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Journal of Craniovertebral Junction and Spine
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ORIGINAL ARTICLE
Year : 2020  |  Volume : 11  |  Issue : 4  |  Page : 300-309

Anterior cervical osteophytes causing dysphagia: Choice of the approach and surgical problems


Department of Neurosciences and Reproductive and Odontostomatological Sciences, Neurosurgical Clinic, School of Medicine, University “Federico II”, Naples, Italy

Correspondence Address:
Giuseppe Teodonno
Department of Neurosciences and Reproductive and Odontostomatological Sciences, Neurosurgical Clinic, School of Medicine, University “Federico II”, Via Pansini, 5-80131 Napoli
Italy
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Source of Support: None, Conflict of Interest: None


DOI: 10.4103/jcvjs.JCVJS_147_20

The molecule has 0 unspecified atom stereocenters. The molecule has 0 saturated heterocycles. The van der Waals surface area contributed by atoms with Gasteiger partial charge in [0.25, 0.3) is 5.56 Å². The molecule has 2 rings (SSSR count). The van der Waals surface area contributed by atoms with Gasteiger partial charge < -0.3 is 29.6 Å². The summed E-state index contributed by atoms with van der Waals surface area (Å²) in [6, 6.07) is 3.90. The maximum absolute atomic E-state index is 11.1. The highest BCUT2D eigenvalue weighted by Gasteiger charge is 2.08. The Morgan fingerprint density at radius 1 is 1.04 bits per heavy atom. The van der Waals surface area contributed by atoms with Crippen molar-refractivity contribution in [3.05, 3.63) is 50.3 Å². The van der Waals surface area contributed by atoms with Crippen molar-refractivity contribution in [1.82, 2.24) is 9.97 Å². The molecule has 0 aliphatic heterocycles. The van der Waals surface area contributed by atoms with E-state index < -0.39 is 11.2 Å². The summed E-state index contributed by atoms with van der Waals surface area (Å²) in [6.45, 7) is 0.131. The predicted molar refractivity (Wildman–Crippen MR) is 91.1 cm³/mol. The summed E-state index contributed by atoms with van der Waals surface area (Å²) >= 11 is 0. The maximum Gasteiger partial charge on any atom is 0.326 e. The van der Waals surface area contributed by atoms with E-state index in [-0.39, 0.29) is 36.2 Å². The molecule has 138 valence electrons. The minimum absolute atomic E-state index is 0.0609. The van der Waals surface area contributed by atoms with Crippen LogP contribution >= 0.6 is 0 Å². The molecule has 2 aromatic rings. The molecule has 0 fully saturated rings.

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Background: Anterior cervical osteophytes (ACOs) may rarely cause dysphagia, dysphonia, and dyspnea. Symptomatic ACOs are most commonly located between C3 and C7, whereas those at higher cervical (C1–C2) levels are rarer. We report a case series of 4 patients and discuss the best surgical approach according to the ostheophyte location and size, mainly for those located at C1–C2, and the related surgical problems. Materials and Methods: Four patients (two males and two females) aged from 57 to 72 years were operated on for ACOs, causing variable dysphagia (and dyspnea with respiratory arrest in one). Three patients with osteophytes between C3 and C5 were approached through antero-lateral cervical approach, and one with a large osteophyte between C1 and C3–C4 level underwent a two-stage transcervical and transoral approach. All had significant postoperative improvement of dysphagia. Results: The patient operated on though the transoral approach experienced postoperative flogosis of the prevertebral tissues and occipital muscles and thrombosis of the right jugular vein and transverse-sigmoid sinuses (Lemierre syndrome). Conclusion: The transoral approach is the best surgical route to resect C1 and C2 ACOs, whereas the endoscopic endonasal approach is not indicated. The anterior transcervical approach is easier to resect osteophytes at C3, as well as those located below C3. A combined transoral and anterior cervical approach may be necessary for multilevel osteophytes.


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